Stephen King’s works are full of all kinds of memorable monsters and villains. The likes of the man in black, Pennywise the clown, and Jack Torrance are ingrained in pop culture. In the latest cinematic adaptation, though, the bad guy isn’t a guy at all: it’s an object. Mr. Harrigan’s Phone is a horror story all about being addicted to your smartphone.
This review contains spoilers for Mr. Harrigan’s Phone (the book and the movie).
Based on the short story of the same name from King’s 2020 collection If It Bleeds, Mr. Harrigan’s Phone (written and directed by John Lee Hancock) follows the story of a young boy named Craig (Jaeden Martell, probably best-known for another King adaptation, with the modern It movies) who lives with a single dad (Joe Tippett). Following the death of his mother, Craig takes on a job reading books out loud a few days a week for an aging billionaire (Donald Sutherland), who for some reason lives in a small New England town where he has no familial or business connections.
The movie starts out in 2003 and then skips forward four years to a time when Craig becomes extremely focused on a particular object of desire: the brand-new just-launched iPhone. His high school is in full smartphone fever, to the point that the cafeteria tables are divided by brand; one table for the Razr fans and another for the Apple crew.
(King fans who are currently reading his latest novel, Fairy Tale, will probably get a feeling of déjà vu, as that book is also about a young boy who loses his mother and goes on to work for a strange old man. Thankfully the stories diverge from there.)
During that time, Craig and Mr. Harrigan form a quiet kind of friendship. They meet several times a week, talk about books and life, and Mr. Harrigan sends him a card with a scratch ticket inside four times a year. For Christmas 2007, Craig gets a pretty good haul: not only does his dad get him that iPhone so he can sit at the cool table but also, after years of duds, his scratch card from Mr. Harrigan wins a cool $3,000. As a sign of his appreciation, Craig spends some of his windfall on an iPhone for his boss.
The thing about Mr. Harrigan is that he’s a technophobe of sorts. He doesn’t keep a TV or even a radio in the house because he knows that he’ll waste too much time with them. But he’s also a financial wizard (albeit a retired one) who stays occupied by trading stocks. So when his young employee shows him the iPhone’s stock app, with its numbers moving in near real time, Mr. Harrigan becomes transfixed. And once he realizes he can get The Wall Street Journal articles the moment they’re published instead of waiting for the newspaper the next day, his fixation becomes something of an obsession. (He also predicts plenty of things that seem prescient now, like the rise of tracking software, conspiracy theories, and paywalls.)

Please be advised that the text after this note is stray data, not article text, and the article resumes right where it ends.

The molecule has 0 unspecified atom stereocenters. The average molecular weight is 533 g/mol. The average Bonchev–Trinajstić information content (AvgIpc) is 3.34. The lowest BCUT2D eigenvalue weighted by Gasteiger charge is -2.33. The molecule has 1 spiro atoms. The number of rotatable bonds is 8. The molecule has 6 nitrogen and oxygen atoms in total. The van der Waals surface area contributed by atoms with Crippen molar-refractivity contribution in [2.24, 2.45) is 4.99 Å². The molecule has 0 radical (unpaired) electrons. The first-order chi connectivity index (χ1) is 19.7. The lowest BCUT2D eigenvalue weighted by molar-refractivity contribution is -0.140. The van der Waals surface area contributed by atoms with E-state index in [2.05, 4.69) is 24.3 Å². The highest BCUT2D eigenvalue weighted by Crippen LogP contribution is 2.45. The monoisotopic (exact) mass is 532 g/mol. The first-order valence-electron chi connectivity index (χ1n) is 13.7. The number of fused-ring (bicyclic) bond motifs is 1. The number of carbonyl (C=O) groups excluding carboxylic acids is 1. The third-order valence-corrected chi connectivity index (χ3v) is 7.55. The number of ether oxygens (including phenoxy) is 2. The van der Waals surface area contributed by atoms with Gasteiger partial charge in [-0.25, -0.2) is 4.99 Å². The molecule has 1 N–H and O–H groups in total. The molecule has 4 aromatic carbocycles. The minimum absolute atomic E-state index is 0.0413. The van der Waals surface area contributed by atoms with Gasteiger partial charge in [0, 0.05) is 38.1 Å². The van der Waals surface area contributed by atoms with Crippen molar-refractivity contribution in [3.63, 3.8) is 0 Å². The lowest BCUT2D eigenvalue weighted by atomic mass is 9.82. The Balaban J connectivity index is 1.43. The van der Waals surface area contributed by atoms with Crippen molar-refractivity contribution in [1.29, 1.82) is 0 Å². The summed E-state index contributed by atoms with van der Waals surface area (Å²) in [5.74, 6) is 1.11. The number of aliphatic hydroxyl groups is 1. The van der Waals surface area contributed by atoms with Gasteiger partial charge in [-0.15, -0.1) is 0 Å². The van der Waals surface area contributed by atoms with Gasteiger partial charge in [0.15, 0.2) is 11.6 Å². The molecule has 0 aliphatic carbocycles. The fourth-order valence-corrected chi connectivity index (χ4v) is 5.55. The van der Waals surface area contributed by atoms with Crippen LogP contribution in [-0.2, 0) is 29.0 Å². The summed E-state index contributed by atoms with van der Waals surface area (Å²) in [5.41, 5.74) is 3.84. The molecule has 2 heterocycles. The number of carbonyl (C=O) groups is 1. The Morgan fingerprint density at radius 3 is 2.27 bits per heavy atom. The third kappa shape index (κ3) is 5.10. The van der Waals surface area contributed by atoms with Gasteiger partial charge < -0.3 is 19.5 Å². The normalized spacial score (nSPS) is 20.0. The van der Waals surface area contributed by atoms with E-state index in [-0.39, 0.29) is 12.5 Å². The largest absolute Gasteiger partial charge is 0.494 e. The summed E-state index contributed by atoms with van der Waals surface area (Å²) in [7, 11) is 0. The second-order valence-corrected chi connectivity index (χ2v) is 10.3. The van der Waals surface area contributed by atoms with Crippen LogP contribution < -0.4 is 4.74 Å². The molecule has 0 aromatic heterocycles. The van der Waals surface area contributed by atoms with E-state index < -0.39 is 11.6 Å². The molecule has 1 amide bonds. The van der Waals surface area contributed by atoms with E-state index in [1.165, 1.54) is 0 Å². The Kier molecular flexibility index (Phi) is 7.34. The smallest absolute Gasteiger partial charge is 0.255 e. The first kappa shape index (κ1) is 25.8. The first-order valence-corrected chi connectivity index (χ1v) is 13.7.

About a third of the way through the movie — this is technically a spoiler, so be warned, but it’s very clearly choreographed from the start and also appears in the trailers — Mr. Harrigan dies. In a strange, spontaneous act, Craig slips his friend’s iPhone into the casket before he’s buried, ensuring his smartphone addiction will continue in the afterlife. And it’s here that Mr. Harrigan’s Phone shifts from a quiet, contemplative story about a friendship that crosses generations to a thriller with possible supernatural elements.
As Craig is grieving the death of his friend, he’s also being terrorized by an obsessive bully (Cyrus Arnold). To make things more frustrating, Mr. Harrigan was the kind of person Craig would come to for advice in just these kinds of situations; he was a good friend but also an absolutely ruthless businessman, the type who knew how to keep people from taking advantage of him. So even though it’s buried deep underground, Craig calls Mr. Harrigan’s phone to leave a message, and… weird things start to happen. He gets strange texts from Mr. Harrigan’s number and, eventually, it’s almost like the things he asks for from his dead friend start to come true. Brutal justice is doled out by a mysterious hand. This continues in more extreme ways as the story progresses.
Part of what makes Mr. Harrigan’s Phone work is how it slowly and steadily builds up its scares. It’s not a traditional kind of horror filled with lots of ghosts and monsters but instead takes something we all know far too well — the smartphone — and turns it into a potential object of terror. With each new ring, you worry about what will happen, and you never really know what’s coming next, which is what gives the movie its tension. It also doesn’t suffer from the bloat that’s typical of adaptations of King’s novels. It’s a short story that fits within the confines of the film’s 100-minute runtime nearly perfectly.
If there’s one area where the movie suffers — and, it should be noted, the same is true of the story it’s based on — it’s the ending. The story builds and builds before… just kind of fizzling out. In some ways, the conclusion is fitting, as it keeps the supernatural questions open to interpretation. But it also makes things feel a touch unfinished. An otherwise well-paced thriller ends on a flat note, steadfastly refusing to give away its biggest secrets.
Mr. Harrigan’s Phone might not be quite as memorable as some of King’s more iconic stories. It’s hard to imagine it penetrating the public consciousness like Carrie or It. But it’s also a great showcase for some of the writer’s less-celebrated strengths: namely, building strong relationships between characters and imbuing everyday objects or moments with a newfound sense of dread. Mr. Harrigan’s Phone might not terrify you in the moment, but it made me jump the next time I heard my phone ring.
Mr. Harrigan’s Phone starts streaming on Netflix on October 5th.